Human rights literacies : future directions /

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Bibliographic Details
Imprint:Cham, Switzerland : Springer, [2019]
Description:1 online resource (xix, 300 pages)
Series:Interdisciplinary studies in human rights ; volume 2
Interdisciplinary studies in human rights ; v. 2.
Subject:Human rights.
Civil rights.
POLITICAL SCIENCE -- Political Freedom & Security -- Civil Rights.
POLITICAL SCIENCE -- Political Freedom & Security -- Human Rights.
Civil rights.
Human rights.
Electronic books.
Format: E-Resource Book
URL for this record:
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Other authors / contributors:Roux, Cornelia, 1950- editor.
Becker, Anne, editor.
Digital file characteristics:text file PDF
Notes:Includes bibliographical references.
Online resource; title from digital title page (viewed on February 07, 2019).
Summary:This book adds impetus to the nexus between human rights, human rights education and material reality. The dissonance between these aspects is of growing concern for most human rights educators in various social contexts. The first part of the book opens up new discourses and presents new ontologies and epistemologies from scholars in human rights, human rights education and human rights literacies to critique and/or justify the understandings of human rights' complex applications. Today's rapidly changing social contexts and new languages attempting to understand ongoing dehumanization and violations, put enormous pressure on higher education, educators, individuals working in social sciences, policy makers and scholars engaged in curricula making. The second part demonstrates how global interactions between citizens from different countries with diverse understandings of human rights (from developed and developing democracies) question the link between human rights and it's in(ex)clusive Western philosophies. Continuing inhumane actions around the globe reflect the failure of human rights law and human rights education in schools, higher education and society at large. The book shows that human rights education is no longer a blueprint for understanding human rights and its universal or contextual values presented for multicomplexial societies. The final chapters argue for new ontologies and epistemologies of human rights, human rights education and human rights literacies to open-up difficult conversations and to give space to dissonant and disruptive discourses. The many opportunities for human rights education and literacies lies in these conversations.
Other form:Print version: Roux, Cornelia. Human Rights Literacies : Future Directions. Cham : Springer, ©2018 9783319995663
Standard no.:10.1007/978-3-319-99567-0
Table of Contents:
  • Intro; Foreword: Why (Re)search? And, Human Rights Literacies?; Why from South Africa?; Why Now?; Epistemological Communities; Democratic Iterations and Human Rights Literacies; To Hear One Another Out; To Conclude ... ; References; Preface; Why this book?; Reference; Contents; About the Authors; Part I: Setting the Scene; The 'Literacy Turn' inHuman Rights andHuman Rights Education; 1 Introduction; 2 Human Rights andCultures ofRemembrances; 2.1 A Culture ofRemembrance fortheRaced andColonial Other; 2.2 A Culture ofRemembrance oftheReligious Other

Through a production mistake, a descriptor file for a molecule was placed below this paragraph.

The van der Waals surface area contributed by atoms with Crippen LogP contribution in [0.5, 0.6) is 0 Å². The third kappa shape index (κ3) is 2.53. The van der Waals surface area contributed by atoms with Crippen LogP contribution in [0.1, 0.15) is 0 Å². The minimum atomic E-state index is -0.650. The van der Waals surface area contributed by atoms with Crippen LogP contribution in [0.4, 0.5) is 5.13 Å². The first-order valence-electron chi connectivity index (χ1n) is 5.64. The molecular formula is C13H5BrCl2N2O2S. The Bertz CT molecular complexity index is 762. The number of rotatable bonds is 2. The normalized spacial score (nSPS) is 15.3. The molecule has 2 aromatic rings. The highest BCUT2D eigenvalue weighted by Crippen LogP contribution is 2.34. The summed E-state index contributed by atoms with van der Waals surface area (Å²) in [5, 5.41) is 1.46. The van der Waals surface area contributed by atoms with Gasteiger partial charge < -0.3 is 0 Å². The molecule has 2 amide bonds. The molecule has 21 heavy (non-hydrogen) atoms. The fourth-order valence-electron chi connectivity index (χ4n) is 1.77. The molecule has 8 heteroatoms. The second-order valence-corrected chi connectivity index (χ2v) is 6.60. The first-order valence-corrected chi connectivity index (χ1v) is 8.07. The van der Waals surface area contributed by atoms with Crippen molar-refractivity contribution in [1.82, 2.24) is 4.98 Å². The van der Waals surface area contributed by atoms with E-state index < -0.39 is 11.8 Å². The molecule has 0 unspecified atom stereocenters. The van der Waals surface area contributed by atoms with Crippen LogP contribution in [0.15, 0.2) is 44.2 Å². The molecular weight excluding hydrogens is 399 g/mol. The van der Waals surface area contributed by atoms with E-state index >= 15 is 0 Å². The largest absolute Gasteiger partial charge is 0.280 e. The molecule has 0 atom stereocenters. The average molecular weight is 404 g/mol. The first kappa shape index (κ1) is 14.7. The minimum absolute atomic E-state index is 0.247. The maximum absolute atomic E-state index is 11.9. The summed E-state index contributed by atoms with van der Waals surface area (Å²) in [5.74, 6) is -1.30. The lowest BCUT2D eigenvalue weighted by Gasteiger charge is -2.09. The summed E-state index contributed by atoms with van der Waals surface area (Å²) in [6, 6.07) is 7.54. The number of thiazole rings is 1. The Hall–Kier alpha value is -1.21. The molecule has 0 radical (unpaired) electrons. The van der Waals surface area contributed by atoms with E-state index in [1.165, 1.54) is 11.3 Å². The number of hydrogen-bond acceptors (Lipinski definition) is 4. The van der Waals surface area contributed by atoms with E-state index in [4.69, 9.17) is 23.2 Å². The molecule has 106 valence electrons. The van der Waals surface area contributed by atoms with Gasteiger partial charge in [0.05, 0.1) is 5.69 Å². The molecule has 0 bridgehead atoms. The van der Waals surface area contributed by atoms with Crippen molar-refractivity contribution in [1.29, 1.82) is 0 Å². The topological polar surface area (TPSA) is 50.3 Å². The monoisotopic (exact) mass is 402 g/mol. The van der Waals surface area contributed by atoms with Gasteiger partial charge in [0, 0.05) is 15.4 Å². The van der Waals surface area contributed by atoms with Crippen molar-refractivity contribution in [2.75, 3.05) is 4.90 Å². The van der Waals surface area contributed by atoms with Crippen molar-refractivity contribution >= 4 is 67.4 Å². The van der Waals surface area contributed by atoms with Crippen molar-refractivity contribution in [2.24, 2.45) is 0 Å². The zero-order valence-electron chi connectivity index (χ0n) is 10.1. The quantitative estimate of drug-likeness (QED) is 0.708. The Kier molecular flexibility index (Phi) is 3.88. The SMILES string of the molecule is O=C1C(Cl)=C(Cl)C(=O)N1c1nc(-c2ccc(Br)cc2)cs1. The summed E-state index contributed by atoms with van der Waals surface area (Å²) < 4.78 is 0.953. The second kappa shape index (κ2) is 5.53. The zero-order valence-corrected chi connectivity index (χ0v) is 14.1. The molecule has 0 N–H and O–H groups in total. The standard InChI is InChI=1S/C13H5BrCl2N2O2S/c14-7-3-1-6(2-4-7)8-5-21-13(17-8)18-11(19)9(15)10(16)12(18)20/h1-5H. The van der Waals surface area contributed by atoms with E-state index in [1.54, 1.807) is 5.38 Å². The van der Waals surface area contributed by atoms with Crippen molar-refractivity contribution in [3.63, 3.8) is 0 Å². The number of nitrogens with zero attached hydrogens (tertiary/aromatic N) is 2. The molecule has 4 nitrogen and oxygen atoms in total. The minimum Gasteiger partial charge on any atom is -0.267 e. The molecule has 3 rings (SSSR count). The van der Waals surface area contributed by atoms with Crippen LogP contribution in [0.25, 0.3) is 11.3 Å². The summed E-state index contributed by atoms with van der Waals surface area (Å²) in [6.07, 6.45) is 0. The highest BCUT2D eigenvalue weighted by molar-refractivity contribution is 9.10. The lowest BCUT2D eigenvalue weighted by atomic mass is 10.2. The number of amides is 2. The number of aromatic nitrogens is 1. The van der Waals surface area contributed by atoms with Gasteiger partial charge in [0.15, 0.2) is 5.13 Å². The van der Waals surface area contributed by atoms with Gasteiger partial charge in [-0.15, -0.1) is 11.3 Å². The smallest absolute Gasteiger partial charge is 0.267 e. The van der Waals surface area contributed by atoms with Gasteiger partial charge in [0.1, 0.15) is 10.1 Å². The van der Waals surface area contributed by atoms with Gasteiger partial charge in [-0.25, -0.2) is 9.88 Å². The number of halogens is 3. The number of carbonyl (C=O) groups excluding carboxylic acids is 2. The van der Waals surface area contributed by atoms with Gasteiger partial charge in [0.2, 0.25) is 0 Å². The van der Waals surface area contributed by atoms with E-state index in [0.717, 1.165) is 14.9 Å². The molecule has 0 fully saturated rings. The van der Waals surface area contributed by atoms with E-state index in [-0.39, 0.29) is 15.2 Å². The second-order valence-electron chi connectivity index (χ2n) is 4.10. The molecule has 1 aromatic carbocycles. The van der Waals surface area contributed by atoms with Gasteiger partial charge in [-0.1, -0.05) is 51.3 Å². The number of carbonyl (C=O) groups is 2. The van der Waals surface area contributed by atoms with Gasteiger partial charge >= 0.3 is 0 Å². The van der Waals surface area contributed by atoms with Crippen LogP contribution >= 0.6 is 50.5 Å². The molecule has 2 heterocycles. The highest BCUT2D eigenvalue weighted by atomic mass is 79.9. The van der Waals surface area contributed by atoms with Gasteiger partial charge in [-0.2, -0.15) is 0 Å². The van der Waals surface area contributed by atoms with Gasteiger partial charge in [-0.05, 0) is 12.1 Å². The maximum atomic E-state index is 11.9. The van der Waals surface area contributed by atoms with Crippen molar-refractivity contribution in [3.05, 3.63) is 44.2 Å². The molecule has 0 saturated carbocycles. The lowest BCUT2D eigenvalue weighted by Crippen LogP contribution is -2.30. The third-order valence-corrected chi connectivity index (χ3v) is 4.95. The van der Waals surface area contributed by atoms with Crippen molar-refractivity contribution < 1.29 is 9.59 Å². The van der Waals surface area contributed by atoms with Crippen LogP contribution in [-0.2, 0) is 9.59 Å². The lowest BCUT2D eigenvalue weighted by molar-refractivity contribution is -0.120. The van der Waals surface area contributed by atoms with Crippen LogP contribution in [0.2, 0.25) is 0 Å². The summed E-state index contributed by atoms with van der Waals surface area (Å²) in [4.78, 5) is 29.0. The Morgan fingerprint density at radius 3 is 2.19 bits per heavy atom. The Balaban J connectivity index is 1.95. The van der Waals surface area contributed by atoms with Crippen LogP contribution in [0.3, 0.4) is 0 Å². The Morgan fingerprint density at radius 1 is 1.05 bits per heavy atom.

• 3 Human Rights Education: Reimagining Transformation or Performing inCircles3.1 Reimagining Epistemological Transformation; 3.2 More Than Reimagining Transformation; 3.3 Working inCircles or Searching forNew Beginnings; 4 The Literacy 'Turn' inHuman Rights; 4.1 Human Rights Literacies asNexus; 4.2 Human Rights Literacies asCognitive Skill and/or Social Practice; 5 Conclusion; References; (Re)Framing theSubject(s) ofRights; 1 Introduction; 2 The Crisis for andof theSubject; 3 Ontological andEpistemological In(ex)clusions: TheStruggle tobeRecognised asSubjects ofRights
  • 4 The Ethical Shift andtheHumanitarian Paradigm: ThePolitical Struggle toBecome Subjects ofRights5 Constructing Human Rights Literacies WithinIn(ex)clusionary Human Rights Discourses; 6 Risking Political andPedagogical Subjectification toBecome Subjects; 7 (Re)Framing Subjects ofRights inEducation, Human Rights Education andHuman Rights Literacies; References; Unconditionally Human? Decolonising Human Rights; 1 Introduction; 2 Where Are Weinthe World withRespect toHuman Rights?; 3 Unconditionality's Conditions: Conditionally Human?; 4 Breaking Dominance
  • 4.1 In Making Sense of Critical Race Theory and Decoloniality: The Body Politic5 Conclusion; References; Human Rights Literacies Research: (Re)think Approaches andMethodologies; 1 Introduction; 2 The Shifting Positioning ofHuman Rights Education; 3 Human Rights Literacies: Approaches, Goals, Target Groups; 4 Categories of, Approaches to, andPossibilities forHuman Rights Education andLiteracies Research; 5 Global Discourses, Human Rights andHuman Rights Literacies Research: Globalisation, Development andPost-colonialism/decolonialisation
  • 5.1 Globalisation: Global Citizenship Education, Holocaust andPeace Education5.2 Development andEradicating Poverty: Neo-liberalism andCapitalism; 5.3 Colonialisationand Post-colonialism Discourses; 6 Human Rights Literacies Research: (Re)thinking Approaches andMethodologies; 6.1 Critical Approaches andMethodologies; 6.2 The Thing AboutTheory: Production, Consumption, Aversion andResistance; 6.3 Posthumanism andHuman Rights Literacies; 7 Conclusion; References; Part II: Possibilities and Probabilities; Subjects andFailed Subjects inPlace-Space-Time: TheQuest forMeaning